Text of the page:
The director was Alyn Ainsworth, and their "Big Band" sound was enormously popular with radio listeners of that era. The band backed many popular variety programmes as well as broadcasting their own regular series, Make Way for Music. Lawrence was with the band for 15 years, and listeners to those shows may not know that he was also one of the close-harmony voices in the band's vocal quartet, he also blew some ragged notes in the Gatecrashers Dixieland Band and also the Tradlads, both jazz groups within the NDO.

It was not until 1967 that Lawrence and a few like- minded musicians got together on a Tuesday night at the Southern Hotel in Chorlton-cum-Hardy. The ploy was to recreate his favourite dance band sound, the music of Glenn Miller. A year later they had moved to the Mersey Hotel, Didsbury, where he opened with an 18-piece orchestra, more than enough for the "Big Band" effect. Like all true dance band musicians, Lawrence and his boys were playing for fun not profit.

They began to play the occasional away date, and whilst at the Royal Victoria Hotel in Sheffield in 1969, Granada Television got wind of their wonder and sent along some Outside Broadcast cameras. The resulting show was a local hit and, inspired, Lawrence quit his BBC Manchester job and stepped out into the future. It was a big chance, but it came off.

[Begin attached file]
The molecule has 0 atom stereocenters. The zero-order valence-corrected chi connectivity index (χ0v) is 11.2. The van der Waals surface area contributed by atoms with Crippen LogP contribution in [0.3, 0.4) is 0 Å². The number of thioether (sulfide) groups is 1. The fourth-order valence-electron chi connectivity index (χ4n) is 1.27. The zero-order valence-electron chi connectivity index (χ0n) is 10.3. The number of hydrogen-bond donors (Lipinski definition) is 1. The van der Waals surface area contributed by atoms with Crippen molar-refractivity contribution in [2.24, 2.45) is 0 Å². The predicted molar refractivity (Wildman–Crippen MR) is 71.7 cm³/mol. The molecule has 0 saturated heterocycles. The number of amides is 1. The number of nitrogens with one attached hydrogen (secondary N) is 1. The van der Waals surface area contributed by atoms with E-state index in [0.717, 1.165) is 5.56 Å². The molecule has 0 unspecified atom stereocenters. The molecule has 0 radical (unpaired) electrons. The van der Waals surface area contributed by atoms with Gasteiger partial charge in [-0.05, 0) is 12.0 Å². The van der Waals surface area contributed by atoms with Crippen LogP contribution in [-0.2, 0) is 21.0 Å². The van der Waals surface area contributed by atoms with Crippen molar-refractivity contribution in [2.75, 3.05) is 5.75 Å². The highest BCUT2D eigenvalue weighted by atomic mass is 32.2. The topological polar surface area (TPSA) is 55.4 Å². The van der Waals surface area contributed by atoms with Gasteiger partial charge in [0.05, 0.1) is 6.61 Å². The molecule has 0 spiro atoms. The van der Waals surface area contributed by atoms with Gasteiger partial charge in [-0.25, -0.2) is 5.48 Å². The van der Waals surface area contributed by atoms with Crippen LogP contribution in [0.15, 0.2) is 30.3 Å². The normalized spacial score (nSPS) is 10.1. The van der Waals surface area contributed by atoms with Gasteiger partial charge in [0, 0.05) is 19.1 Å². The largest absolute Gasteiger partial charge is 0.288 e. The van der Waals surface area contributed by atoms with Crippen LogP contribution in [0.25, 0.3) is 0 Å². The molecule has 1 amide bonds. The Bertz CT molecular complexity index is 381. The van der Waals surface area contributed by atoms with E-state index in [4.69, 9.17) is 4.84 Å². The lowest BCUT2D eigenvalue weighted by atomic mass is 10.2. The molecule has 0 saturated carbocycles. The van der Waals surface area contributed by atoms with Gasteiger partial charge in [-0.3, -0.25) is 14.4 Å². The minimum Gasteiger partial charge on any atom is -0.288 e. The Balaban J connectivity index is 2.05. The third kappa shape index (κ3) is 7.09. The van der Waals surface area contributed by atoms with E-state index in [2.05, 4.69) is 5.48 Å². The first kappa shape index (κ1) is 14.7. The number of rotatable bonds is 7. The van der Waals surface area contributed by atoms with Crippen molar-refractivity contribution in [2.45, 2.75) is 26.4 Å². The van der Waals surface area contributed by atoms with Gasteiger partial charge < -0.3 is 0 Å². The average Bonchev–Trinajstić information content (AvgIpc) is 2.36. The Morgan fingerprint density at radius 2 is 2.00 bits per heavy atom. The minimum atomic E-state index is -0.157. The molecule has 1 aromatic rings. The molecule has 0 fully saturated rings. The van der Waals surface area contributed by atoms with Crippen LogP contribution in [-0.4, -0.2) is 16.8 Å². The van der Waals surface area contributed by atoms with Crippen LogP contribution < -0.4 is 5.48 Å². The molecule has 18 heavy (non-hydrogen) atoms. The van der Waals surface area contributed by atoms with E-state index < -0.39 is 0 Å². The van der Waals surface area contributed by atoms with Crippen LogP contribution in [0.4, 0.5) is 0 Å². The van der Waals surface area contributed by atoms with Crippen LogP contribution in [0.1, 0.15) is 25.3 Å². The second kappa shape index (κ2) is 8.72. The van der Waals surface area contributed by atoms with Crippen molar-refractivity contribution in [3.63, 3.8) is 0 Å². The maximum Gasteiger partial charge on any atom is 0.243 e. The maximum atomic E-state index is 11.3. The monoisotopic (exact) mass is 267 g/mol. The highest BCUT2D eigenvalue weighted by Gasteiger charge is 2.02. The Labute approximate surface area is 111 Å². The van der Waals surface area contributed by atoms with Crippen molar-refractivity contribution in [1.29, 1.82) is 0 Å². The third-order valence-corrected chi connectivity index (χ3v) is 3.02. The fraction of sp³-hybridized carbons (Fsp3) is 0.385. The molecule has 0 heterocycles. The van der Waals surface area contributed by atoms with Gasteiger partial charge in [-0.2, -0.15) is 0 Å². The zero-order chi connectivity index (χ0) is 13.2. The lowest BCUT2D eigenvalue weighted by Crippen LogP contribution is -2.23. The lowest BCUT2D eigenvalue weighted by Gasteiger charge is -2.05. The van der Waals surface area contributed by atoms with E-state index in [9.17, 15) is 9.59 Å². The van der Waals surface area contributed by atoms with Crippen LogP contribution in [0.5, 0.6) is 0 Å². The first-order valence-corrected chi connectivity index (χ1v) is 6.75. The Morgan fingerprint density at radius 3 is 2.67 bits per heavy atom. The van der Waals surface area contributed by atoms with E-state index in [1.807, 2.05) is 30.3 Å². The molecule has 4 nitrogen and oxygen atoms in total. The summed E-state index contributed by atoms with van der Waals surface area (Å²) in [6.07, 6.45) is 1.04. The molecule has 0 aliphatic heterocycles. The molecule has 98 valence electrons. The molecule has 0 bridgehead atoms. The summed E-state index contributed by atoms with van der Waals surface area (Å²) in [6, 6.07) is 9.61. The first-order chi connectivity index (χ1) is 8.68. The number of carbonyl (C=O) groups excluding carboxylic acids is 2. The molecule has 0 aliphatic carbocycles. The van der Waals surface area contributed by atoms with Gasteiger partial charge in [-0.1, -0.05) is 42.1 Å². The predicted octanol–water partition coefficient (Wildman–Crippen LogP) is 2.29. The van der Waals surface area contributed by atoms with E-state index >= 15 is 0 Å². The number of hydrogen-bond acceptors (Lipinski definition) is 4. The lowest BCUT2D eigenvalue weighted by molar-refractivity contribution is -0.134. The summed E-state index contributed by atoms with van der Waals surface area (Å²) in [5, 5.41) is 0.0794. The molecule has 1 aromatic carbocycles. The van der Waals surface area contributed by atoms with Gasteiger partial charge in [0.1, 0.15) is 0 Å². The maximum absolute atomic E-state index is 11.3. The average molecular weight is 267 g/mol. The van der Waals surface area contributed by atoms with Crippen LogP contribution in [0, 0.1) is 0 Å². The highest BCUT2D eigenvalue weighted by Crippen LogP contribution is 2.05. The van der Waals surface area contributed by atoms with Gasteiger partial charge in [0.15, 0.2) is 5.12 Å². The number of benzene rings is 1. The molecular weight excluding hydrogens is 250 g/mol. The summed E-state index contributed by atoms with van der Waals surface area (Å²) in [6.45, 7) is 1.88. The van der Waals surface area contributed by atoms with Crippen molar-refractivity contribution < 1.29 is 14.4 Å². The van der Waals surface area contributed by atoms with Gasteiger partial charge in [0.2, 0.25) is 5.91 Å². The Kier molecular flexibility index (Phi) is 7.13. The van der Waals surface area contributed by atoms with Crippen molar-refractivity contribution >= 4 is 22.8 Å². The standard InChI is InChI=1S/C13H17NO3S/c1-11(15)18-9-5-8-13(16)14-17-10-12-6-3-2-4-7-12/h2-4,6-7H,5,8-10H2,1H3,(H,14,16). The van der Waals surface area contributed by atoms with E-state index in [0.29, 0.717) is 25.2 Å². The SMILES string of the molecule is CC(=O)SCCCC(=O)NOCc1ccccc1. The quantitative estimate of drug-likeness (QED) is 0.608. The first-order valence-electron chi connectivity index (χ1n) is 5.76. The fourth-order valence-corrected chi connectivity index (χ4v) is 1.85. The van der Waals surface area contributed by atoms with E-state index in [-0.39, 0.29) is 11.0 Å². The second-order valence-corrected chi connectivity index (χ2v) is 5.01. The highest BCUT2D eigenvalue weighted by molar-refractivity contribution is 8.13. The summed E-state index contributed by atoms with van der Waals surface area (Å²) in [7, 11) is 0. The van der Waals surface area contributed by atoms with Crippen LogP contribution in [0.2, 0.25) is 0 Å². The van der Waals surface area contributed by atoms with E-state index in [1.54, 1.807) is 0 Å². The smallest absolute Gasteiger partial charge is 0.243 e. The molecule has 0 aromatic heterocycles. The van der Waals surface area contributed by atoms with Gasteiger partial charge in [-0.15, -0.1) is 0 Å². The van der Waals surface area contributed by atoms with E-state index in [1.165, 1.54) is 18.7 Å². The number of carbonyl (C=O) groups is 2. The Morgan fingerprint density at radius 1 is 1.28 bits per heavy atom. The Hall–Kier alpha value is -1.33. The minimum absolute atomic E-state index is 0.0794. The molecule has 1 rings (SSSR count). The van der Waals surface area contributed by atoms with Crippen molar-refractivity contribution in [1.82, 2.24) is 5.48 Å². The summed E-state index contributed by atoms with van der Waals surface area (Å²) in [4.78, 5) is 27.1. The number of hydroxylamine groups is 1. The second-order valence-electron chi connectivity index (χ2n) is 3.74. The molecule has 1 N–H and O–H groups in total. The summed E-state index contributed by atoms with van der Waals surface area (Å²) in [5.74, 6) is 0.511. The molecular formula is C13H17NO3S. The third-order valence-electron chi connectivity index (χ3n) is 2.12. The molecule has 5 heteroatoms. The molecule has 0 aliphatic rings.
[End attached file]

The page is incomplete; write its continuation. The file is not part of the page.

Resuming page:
BBC Television booked the band to back their new series Sez Les, starring the fast-rising Northern comedian Les Dawson. In November the band was booked into the Royal Festival Hall for a special occasion that must have seemed the absolute peak of Lawrence's career. They played a Glenn Miller Tribute Concert to mark the 25th anniversary of the band-leader's mysterious disappearance. And they also made their first record, a long-player for Fontana. It was, of course, a selection of Miller hits.

The Syd Lawrence Orchestra was finally made. Lawrence hit a vein of nostalgia, reviving yesterday's melodies where too much rock'n'roll was making older heads ache. They cut two long players a year, topped radio and television shows, played Miller music in the Channel Islands and across Europe, and delighted several Royal Variety Performance audiences.

His musical arrangements were meticulous, carefully recreating many a lost original, and in his 30-year career at the top he compiled a collection of no fewer than 700 arrangements from the bygone days of Miller and his contemporaries, Benny Goodman, Artie Shaw, Tommy Dorsey and the rest.

Lawrence officially retired in 1990, but his band played on. First under the pianist Bryan Pendleton, then under Ken Williams. Now and then when he felt fit enough, Lawrence would return to conduct a session and blow his own trumpet. Although not belonging to the original big band era he was the great reviver and restorer. Now it would seem, both the original bands and their shadows are no more.

Denis Gifford

Sydney Lawrence, cornet player and band leader: born Wilmslow, Cheshire 26 June 1923; married (one son, one daughter); died 5 May 1998.